No decision in Nevada County sales tax measure

Jennifer Nobles / The Union

A decision on the half-cent sales tax is days away.

On Friday, a Nevada County Superior Court judge heard arguments from both attorney Barry Pruett and County Counsel Kit Elliott about Measure V, the half-cent sales tax measure slated for November’s ballot.

Pruett is representing his wife Audrey, who filed a petition in court seeking a requirement that the proposed half-cent tax be passed by a two-thirds majority. She’s also argued the language on the ballot should be altered.

“We’re going to take up an election issue hotly contested and needs a decision,” Judge Kent Kellegrew said. “Writ matters take on a type of urgency.”

Kellegrew also noted the matter must be solved no later than Tuesday, as ballots are set to print on Wednesday.

“We go to the printers on Wednesday,” Elliott said. “Keep that in mind. It can’t be the case that there is no statute of limitations.”

Much of Friday’s session focused on the timing of the filing of Pruett’s petition and whether actions were taken within a required 10-day period.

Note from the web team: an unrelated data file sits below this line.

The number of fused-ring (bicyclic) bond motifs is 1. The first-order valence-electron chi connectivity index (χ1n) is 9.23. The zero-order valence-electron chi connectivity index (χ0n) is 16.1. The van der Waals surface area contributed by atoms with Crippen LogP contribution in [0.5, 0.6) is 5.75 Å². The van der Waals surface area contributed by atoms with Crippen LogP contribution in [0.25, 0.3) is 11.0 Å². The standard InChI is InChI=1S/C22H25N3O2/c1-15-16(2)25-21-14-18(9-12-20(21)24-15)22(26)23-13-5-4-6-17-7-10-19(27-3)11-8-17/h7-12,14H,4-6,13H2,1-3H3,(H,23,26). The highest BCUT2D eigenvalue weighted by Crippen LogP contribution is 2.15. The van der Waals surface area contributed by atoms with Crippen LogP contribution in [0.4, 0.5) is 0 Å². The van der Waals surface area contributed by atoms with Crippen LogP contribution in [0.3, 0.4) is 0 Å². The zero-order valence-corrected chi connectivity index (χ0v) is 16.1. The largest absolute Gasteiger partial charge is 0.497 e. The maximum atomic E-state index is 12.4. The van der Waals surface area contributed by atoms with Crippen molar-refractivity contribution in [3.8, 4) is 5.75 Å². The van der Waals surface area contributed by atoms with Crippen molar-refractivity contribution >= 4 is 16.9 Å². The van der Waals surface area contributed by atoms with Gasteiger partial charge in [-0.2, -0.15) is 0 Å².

Audrey Pruett contested that the Measure V initiative should be considered “special” as opposed to “general” because the ballot question specifies the purposes on which the money would be spent.

A special tax must pass by two-thirds. The Board of Supervisors chose to make Measure V a general tax, meaning it only needs a simple majority to pass.

Audrey Pruett also argues that by using the symbol “¢”, instead of “%”, on the ballot question isn’t accurate. Additionally, Pruett argues the tax will raise only $9.5 million a year, not the $12 million officials claim.

County attorneys pushed back on those arguments in their own court fillings.

“This is nonsense,” county attorneys say of the symbol argument. “The ‘¢’ symbol is universally known and recognized.”

Concerning the argument the tax won’t garner $12 million annually, county attorneys say Audrey Pruett provided no evidence to show that her “simple math” accurately reflects the revenue raised.

Jennifer Nobles is a staff writer for The Union. She can be reached at

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